Now that I am retired having been many years a magistrate with a long awareness of the declining freedoms enjoyed by the ordinary citizen and a corresponding fear of the big brother state`s ever increasing encroachment on civil liberties I hope that my personal observations within these general parameters will be of interest to those with an open mind. Having been blogging with this title for many years against the rules of the Ministry of Justice my new found freedom should allow me to be less inhibited in these observations.

Comments are usually moderated. However, I do not accept any legal responsibility for the content of any comment. If any comment seems submitted just to advertise a website it will not be published.

Wednesday, 22 February 2017


It seems that HMCTS is soon going to roll out its own news service re results from magistrates` courts.  West Sussex Magistrates` Court would appear to be the first area in  unannounced pilot scheme. See previous posts. This is an iniquitous step when local media for one reason or another abrogate the task of local reporting.  HMCTS will in theory  be solely responsible for public news. That in theory and practice is bad for democratic freedom of information.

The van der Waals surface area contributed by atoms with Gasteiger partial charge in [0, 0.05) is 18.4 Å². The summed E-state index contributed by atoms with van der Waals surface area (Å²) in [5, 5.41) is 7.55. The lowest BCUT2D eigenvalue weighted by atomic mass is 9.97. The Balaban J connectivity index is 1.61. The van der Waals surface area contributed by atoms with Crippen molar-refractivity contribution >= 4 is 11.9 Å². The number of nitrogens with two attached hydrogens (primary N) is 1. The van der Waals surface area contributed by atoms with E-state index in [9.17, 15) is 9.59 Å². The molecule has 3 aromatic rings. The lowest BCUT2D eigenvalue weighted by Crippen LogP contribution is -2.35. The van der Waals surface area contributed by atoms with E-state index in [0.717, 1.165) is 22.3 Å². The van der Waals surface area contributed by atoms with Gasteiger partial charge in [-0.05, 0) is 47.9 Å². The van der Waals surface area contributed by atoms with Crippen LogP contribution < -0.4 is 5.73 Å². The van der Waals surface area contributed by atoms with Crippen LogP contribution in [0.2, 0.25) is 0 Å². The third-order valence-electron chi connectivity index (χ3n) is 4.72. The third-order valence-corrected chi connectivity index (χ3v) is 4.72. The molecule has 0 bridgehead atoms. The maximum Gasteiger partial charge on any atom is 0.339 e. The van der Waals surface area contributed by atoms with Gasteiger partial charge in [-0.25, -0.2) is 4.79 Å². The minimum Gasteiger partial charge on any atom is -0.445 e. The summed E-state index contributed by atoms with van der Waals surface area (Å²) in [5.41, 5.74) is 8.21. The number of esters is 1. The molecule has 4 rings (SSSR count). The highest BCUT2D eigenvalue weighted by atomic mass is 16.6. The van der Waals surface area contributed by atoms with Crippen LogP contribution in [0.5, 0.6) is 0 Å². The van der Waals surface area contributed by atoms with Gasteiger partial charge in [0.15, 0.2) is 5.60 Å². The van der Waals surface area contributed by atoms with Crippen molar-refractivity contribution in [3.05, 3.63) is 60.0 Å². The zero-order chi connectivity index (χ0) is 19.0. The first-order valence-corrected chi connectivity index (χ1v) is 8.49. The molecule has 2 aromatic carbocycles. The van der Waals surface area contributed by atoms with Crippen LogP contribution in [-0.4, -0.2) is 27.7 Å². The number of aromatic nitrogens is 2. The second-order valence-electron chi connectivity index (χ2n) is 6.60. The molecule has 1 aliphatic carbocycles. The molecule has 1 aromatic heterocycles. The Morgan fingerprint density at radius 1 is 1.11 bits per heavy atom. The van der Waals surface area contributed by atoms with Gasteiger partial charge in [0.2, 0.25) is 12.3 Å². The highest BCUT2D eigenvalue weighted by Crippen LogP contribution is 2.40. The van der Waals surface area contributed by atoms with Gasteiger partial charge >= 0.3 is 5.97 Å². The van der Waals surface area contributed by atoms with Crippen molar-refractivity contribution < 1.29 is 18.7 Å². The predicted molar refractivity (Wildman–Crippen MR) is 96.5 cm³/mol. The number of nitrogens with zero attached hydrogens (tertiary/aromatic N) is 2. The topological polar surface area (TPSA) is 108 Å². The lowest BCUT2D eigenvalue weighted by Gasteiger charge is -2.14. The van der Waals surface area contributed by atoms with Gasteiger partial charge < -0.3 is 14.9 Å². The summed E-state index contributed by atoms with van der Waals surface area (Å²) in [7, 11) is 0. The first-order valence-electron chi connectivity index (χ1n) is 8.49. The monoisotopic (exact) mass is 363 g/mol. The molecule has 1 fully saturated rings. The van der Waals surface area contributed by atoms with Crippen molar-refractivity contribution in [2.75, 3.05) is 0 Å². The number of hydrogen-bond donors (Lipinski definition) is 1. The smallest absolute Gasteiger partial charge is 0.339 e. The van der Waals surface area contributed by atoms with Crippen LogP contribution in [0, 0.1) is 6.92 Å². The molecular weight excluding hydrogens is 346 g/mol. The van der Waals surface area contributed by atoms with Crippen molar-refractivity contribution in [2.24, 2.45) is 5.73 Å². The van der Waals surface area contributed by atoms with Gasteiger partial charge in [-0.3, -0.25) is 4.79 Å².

Tuesday, 21 February 2017


Yesterday`s question in the House of Lords on the subject of the magistracy provided the usual rehash of the noble lords rehearsed opinions. Read for`ll take only three or four minutes at most.


As a newly appointed J.P. it took me a while to absorb the fact that not only was police collaboration in writing up their notebooks of an incident normal; it was enshrined in page upon page of regulation. There is a link on this in the last post I made on this topic a year ago.  My initial thoughts were that within such a system were the foundations of corruption.  Phrases such as "rolling gait", "eyes glazed", and others similar were repeated in police officers` evidence read from their notebooks over and over again. One of the first questions of police witnesses when I first took the middle chair was to ask of them after they were sworn in if and with whom they had collaborated in their note taking.  Some colleagues  found this unusual but appreciated the significance.  It seems that now the Independent Police Complaints Commission has given this situation some thought although by its very mandate serious cases only are under consideration.  Its advice is that conferring should be eliminated.  That it has taken this long to initiate such a common sense procedure should not belittle its significance.  Indeed it should be a stepping stone to similar restrictions in everyday matters where more than a single officer or PCSO is involved.  Public trust in policing cannot be said to be encouraging.  Any factor that improves this without being detrimental to performance is to be welcomed.

Monday, 20 February 2017